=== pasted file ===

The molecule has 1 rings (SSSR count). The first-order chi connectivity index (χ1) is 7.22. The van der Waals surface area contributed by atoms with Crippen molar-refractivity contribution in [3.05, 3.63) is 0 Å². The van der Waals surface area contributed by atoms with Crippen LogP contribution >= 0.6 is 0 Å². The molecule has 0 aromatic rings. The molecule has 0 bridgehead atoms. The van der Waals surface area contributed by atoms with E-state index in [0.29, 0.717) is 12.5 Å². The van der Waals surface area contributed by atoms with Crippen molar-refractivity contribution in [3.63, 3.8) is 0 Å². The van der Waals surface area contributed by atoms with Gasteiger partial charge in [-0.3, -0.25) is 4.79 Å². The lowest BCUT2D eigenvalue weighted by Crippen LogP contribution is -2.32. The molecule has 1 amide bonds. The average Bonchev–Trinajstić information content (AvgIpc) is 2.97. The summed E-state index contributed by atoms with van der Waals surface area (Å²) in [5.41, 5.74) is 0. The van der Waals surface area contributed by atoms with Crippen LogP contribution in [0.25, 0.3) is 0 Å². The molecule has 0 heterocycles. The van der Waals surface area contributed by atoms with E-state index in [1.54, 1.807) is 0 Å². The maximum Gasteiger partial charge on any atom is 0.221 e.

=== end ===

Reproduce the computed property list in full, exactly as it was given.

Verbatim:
The molecule has 1 rings (SSSR count). The first-order chi connectivity index (χ1) is 7.22. The van der Waals surface area contributed by atoms with Crippen molar-refractivity contribution in [3.05, 3.63) is 0 Å². The van der Waals surface area contributed by atoms with Crippen LogP contribution >= 0.6 is 0 Å². The molecule has 0 aromatic rings. The molecule has 0 bridgehead atoms. The van der Waals surface area contributed by atoms with E-state index in [0.29, 0.717) is 12.5 Å². The van der Waals surface area contributed by atoms with Crippen molar-refractivity contribution in [3.63, 3.8) is 0 Å². The van der Waals surface area contributed by atoms with Gasteiger partial charge in [-0.3, -0.25) is 4.79 Å². The lowest BCUT2D eigenvalue weighted by Crippen LogP contribution is -2.32. The molecule has 1 amide bonds. The average Bonchev–Trinajstić information content (AvgIpc) is 2.97. The summed E-state index contributed by atoms with van der Waals surface area (Å²) in [5.41, 5.74) is 0. The van der Waals surface area contributed by atoms with Crippen LogP contribution in [0.25, 0.3) is 0 Å². The molecule has 0 heterocycles. The van der Waals surface area contributed by atoms with E-state index in [1.54, 1.807) is 0 Å². The maximum Gasteiger partial charge on any atom is 0.221 e.